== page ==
New staffing numbers
- On Sunday 14 May, the Government announced 430 new ambulance staff at St John Ambulances over the next four years.
- This includes 375 for areas currently single-crewed, 45 to cover historical population growth and 10 communication staff.
- The exact number of different level roles will be confirmed over the next month.
- It will include around 300 clinically-unqualified roles called Emergency Medical Assistants (EMAs).
- An EMA is essentially a driver with advanced first aid training who can’t act clinically and requires supervision.
The proposal won’t end single-crewing
- The Government and St John are saying the proposal will end single-crewing, provide double-crewing and give rural areas the same level of care as most cities already have.
- This goes against earlier comments by St John that it needed more than 545 extra staff to end single crewing.
The proposal is for assisted-single-crewing, not double-crewing
- The 2008 Select Committee Inquiry in Ambulance Services defines “double-crewing” as two qualified ambulance officers.
- Today’s proposal is “assisted-single crewing” where one unqualified assistant works with one qualified officer.
- Assisted single-crewing is a welcomed late step in the right direction.
- The move comes nine years after the inquiry and after years of underfunding at St John.
- St John will still need to fundraise 25% of its cost.
- The extra money won’t assist those who have suffered where they were supported by a single or assisted-single crewed ambulances.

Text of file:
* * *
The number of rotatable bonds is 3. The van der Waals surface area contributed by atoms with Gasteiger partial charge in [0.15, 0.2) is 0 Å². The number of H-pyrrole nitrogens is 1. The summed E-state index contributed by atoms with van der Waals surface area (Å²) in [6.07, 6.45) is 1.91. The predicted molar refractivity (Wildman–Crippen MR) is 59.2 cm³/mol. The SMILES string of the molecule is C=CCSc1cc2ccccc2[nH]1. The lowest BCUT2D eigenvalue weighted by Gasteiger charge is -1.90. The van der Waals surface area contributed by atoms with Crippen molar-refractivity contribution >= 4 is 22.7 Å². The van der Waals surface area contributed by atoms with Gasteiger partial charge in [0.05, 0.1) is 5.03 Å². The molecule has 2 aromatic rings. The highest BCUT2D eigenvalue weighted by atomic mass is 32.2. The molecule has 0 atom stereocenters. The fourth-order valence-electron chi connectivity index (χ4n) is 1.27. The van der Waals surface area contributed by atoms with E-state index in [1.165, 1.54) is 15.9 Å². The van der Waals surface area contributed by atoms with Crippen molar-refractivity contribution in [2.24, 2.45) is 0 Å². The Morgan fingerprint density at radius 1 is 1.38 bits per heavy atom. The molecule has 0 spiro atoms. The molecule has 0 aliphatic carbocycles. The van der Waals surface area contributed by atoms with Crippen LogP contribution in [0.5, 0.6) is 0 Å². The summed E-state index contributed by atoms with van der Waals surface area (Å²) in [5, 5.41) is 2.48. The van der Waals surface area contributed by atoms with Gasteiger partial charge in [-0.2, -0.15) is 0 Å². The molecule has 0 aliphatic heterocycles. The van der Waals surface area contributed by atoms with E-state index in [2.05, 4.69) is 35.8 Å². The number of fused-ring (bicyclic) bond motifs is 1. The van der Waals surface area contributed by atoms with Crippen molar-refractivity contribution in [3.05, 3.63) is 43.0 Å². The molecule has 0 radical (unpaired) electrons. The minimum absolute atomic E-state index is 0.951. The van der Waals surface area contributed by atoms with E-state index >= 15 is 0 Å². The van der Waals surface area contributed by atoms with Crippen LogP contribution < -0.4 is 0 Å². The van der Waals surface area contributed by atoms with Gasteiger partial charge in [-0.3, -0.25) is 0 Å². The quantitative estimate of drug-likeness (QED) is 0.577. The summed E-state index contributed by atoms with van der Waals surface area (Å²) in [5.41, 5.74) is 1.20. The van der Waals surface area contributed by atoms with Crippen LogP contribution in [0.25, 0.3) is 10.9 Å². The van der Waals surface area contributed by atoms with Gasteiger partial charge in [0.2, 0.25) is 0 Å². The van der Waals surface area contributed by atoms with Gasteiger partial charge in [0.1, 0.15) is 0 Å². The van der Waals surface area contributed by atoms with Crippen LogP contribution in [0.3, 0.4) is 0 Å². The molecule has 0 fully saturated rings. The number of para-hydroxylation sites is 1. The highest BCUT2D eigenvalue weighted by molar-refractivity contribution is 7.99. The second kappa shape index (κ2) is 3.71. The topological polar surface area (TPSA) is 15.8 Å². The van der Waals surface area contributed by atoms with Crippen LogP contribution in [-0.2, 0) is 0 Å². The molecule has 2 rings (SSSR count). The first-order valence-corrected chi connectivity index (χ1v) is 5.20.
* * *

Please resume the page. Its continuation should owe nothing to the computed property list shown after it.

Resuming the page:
Assisted single-crewing does not provide the same level of care as most big cities which already have two qualified officers.
- Medically-unqualified assistants won’t be able to provide the care Kiwis need, when they most need it.
- Critical life saving interventions or where there are two or more patients, such as a high speed vehicle accidents or a complicated pregnancy need two qualified officers.
The new proposal will not cover future workload pressures.
- St John previously said 45 FTE were required for historical population growth.
- It also estimated 9.5 FTE were required every year to maintain staffing levels with population growth.
- In four years St John will be down 38 FTE in real terms.
- Rural and provincial Kiwis still won’t be getting the quality care as most cities get.
The lowest qualified ambulance role only costs $15,000 more per year than an EMAs.
- It will only cost an extra $4.5m to upgrade the 300 roles to the minimum level qualified role (Emergency Medical Technicians or EMTs).
- The Council of Trade Unions estimates the Government has underfunded the health system by more than $1.85 billion. This is because funding hasn’t kept up with an ageing and growing population with increased mental health needs and other costs.
It will take an EMA 10 years to earn the current living wage.
Roles and training
|Qualification||Title||Authority to practice||Qualification shorthand|
|Qualified Ambulance Officer||Intensive Care Paramedic (ICP) (Advanced Life Support / ALS)||Yes||4 year Post-graduate|
|Paramedic (Intermediate Life Support / ILS)||3 year Degree|